Dear John

An architecture tour you can take with your pants around your ankles

The first-floor men's room at the Gay 90's has just been cleaned. The sting of industrial-strength antiseptic hits the nose and tongue like a Lysol fart, but Rebecca Noran doesn't seem to mind. She's been here before. In fact, Noran has spent the last two years trolling the bathrooms of the Twin Cities—photographing them, learning about their histories, and putting her findings into an MFA thesis, an 80-page paper, and a museum exhibition.

"That's a prison-issue toilet," notes Noran about the gleaming throne before her, as she prepares to have her photograph taken in the stall. "They had to get it because regular [porcelain] ones kept getting destroyed and constantly replaced. It's a nightclub. People have sex, do drugs. They're bolted in and metal. This used to be a Chinese restaurant during prohibition, which is why there's Chinese decor."

Noran's fanfare for the commode began when she was working at First Avenue in 2000 as editor of the club's in-house magazine and also as its archivist. (She was responsible for unearthing the film footage that made up Rick Fuller's recent labor of love First Avenue: Hayday.) She took Sean Tillman (a.k.a. Har Mar Superstar) to the women's room at the Har Mar Theater in St. Paul for a photo shoot, and discovered a bathroom that was drastically different from what you'd expect in a third-tier mall.

"Everyone had told me how great the bathroom at the Har Mar was, but it's hard to believe," says Noran, a 28-year-old New Jersey native who came to Minnesota to attend Macalester College in 1995. "Each stall is a different color. There's a red stall, a yellow stall, a blue stall. There's round lights. There's leopard print on the ceiling. That's what triggered the whole thing: I was totally shocked to find a bathroom like that."

At the beginning of 2003, the Design Institute at the University of Minnesota put out a call for proposals for so-called "knowledge maps" that would represent different ways to connect the Twin Cities. Noran didn't pitch it to the Institute then, but she squirreled away the idea for her creative thesis in interactive design at the new College of Design at the University of Minnesota. For the next three years, she collected names of must-smell bathrooms. Then this summer she took off six weeks from her job as graphic designer in the College of Education and Human Development to do the dirty work. She snapped 2,000 photographs, 250 of which make up the show "Places to Go: Bathrooms of the Twin Cities," which opens Saturday at the Hennepin History Museum.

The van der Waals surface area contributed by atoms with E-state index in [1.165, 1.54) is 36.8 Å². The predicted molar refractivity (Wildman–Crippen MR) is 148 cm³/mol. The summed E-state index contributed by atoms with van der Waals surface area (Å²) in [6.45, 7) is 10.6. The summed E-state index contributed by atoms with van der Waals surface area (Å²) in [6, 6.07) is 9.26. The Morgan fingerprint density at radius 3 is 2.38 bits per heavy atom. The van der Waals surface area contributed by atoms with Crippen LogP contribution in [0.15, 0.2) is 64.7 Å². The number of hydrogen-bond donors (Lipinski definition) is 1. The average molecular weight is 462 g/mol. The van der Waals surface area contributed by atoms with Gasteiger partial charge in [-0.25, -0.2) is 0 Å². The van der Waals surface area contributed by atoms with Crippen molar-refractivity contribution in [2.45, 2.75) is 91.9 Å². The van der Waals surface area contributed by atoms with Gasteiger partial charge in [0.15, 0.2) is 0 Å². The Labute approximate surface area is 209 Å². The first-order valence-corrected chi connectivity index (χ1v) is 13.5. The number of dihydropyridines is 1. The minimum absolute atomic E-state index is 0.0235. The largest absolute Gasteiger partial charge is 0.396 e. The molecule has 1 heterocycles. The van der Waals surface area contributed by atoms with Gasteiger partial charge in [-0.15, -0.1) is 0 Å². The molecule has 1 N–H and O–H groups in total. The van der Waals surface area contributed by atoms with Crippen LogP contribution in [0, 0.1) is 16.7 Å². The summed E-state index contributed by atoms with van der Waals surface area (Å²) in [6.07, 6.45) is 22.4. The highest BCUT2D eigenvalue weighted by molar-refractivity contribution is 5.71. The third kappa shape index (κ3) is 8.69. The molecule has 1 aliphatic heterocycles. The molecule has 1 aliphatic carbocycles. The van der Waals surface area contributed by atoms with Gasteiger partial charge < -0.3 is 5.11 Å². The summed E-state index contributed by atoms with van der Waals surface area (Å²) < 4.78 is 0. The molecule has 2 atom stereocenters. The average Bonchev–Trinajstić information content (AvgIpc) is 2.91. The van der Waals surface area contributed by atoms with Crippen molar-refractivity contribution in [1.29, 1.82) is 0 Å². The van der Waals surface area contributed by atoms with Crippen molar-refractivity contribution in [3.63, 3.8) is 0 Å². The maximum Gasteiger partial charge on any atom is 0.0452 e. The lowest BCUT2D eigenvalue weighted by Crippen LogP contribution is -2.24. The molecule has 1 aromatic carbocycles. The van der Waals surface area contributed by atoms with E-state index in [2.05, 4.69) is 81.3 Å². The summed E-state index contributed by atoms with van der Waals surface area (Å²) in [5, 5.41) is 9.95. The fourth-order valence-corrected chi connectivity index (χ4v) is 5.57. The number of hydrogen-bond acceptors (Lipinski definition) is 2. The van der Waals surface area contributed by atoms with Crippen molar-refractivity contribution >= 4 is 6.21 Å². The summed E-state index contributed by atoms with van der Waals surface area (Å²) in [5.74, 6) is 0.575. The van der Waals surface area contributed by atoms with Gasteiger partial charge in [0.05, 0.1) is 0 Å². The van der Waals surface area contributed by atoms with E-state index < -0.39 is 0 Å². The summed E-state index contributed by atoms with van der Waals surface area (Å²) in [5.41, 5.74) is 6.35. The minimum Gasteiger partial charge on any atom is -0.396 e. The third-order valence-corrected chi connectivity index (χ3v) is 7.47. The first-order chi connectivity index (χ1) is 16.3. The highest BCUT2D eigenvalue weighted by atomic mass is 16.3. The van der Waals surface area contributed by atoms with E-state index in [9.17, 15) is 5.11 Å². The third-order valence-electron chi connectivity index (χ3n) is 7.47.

"I was thinking about all of the interesting small businesses I love, many of which were kind of trapped in an era," she says, on the way from the 90's to Macy's in downtown Minneapolis. "You walk in and are instantly transported to another place and time. But you always remember that place, even if you move away. I thought about this sense of place concept a lot doing the First Ave history stuff—so many people were so connected to that place, both in spirit but also the physical space.

"The Minnesota Historical Society has a book called Minnesota Eats Out, there's Lost Twin Cities, guide books, architecture studies. But I was thinking about the places and spaces that history might forget but people remember. Just the places where you meet your friends, celebrate with your family, propose to your wife, lose your wallet—they create a shared memory. So I thought about what would connect these places in a concrete way and came up with bathrooms."